- ‘Strong hand’ in Irish.
- The two Brothers referred to were Br Mahieu and Br Cheney.
- The letters to Br Sebastien, Br Millard and Br Beaufort mentioned below.
- He had also worked in Carriglea in the early 1930s.
- This is a pseudonym.
- The school annals note that the Brother resigned from the post due to ill-health.
- One of the others was Br Rayce. The complainant did not know who the third one was.
- Br Aribert accepted that this was a fair summary of Br Lafayette.
- Brs Archard and Kalle.
- This is a pseudonym.
- ‘Senility’ was subsequently changed to ‘septicaemia’.
- This is a pseudonym.
- He confirmed also that it was not the general rule that you would be punished if you failed in your homework or schoolwork at class.
- Professor Tom Dunne, ‘Seven Years in the Brothers’ Dublin Review (Spring 2002).
- This is a pseudonym.
- This Brother worked in Tralee from the mid-1960s to 1970.
- There were three Resident Managers during Br Lisle’s time in Tralee: Brs Sinclair, Millard and Roy.
- Br Sinclair was Resident Manager for a period of six years in the 1960s.
- Question Time was a radio programme
- The annals refer to ‘this tax’ ceasing to be paid when Br Dareau came as Resident Manager.
- This is borne out by the Department Inspector’s Reports, which until 1950 categorised the food and diet as ‘satisfactory’. The 1953 Report said that food and diet was ‘much improved’ and, from then on, was always described by this inspector as very good.
- A later Visitation Report noted that there was no evidence of the pilfering of food that had taken place before this Brother arrived in Tralee.
- The 1940s Visitation Reports only commented on the standard of the boys’ clothing in 1940, 1941 and 1943, and then only in positive terms.
- ‘The School has improved out of all recognition’ and ‘excellent manager’.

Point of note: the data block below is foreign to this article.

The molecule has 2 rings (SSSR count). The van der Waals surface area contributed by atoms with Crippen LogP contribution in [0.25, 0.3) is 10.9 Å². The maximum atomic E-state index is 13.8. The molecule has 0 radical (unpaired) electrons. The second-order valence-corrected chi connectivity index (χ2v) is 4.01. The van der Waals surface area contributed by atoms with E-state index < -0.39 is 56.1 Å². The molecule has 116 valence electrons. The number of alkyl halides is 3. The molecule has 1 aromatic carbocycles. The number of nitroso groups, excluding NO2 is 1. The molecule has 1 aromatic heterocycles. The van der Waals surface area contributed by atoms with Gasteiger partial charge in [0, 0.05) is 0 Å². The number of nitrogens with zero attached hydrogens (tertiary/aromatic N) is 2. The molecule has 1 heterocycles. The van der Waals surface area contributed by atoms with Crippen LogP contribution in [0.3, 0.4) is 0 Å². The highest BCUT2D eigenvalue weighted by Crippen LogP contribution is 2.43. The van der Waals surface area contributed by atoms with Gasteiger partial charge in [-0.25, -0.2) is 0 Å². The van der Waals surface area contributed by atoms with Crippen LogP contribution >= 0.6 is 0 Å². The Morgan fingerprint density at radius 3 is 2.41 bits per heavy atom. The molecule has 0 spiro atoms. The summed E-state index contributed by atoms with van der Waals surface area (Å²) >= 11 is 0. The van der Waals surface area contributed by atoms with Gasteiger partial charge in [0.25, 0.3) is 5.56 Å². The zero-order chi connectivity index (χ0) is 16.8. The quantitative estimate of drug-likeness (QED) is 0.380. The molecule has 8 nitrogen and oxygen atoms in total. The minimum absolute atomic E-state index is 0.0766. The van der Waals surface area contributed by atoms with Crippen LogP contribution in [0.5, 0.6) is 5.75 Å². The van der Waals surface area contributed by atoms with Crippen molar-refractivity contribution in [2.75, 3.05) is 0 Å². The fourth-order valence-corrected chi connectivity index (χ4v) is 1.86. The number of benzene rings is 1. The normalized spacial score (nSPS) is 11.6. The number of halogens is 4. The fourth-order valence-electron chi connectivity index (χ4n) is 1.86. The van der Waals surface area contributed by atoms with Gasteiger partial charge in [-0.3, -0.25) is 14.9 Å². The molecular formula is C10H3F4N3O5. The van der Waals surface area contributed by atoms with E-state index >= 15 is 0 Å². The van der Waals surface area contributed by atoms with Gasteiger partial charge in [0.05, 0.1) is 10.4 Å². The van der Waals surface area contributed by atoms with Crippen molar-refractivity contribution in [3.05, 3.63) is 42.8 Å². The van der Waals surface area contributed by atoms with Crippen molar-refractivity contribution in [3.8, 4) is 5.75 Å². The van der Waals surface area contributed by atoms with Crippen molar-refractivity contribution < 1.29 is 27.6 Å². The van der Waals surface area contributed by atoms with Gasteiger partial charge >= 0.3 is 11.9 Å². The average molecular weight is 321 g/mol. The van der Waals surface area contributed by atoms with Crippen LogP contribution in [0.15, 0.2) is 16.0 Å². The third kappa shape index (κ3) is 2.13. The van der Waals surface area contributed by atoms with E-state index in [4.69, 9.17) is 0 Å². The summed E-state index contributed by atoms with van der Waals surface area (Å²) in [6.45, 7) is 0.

- This complainant was in Tralee from the mid-1950s to the early 1960s.
- One complainant told the Committee about how the boys had to creosote the floor in hot weather, and without any gloves or goggles. ‘It was a very nasty job because it would get into your eyes and all over your hands and everywhere else’.
- There was a profit of £98 mentioned in the 1937 Visitation Report, and a profit of approximately £395 mentioned in the 1953 Visitation Report.
- According to the Opening Statement, the main recreational facilities were the hall, schoolyard, football playing pitch and the band room. When the primary school closed, the classrooms were converted into sitting rooms, with TV etc.
- The 1949 annals referred to Mr Sugrue, the Department’s Inspector, having made his first visit to the School and having spoken freely to staff and boys.
- This Brother to whom the shotgun was taken was the Brother who had the long history of physically abusing boys and spent two separate periods in Tralee.
- He also said this of Br Toussnint and of a lay teacher.
- St Helen’s was in Booterstown.
- 67 in 1945, 70 in 1946, 90 in 1947, 90 in 1949, and 45 in 1952. In 1960, the annals note that families were willing to take boys for three to four weeks, but there was no evidence of this actually happening that year. 68 boys went on home leave in 1968.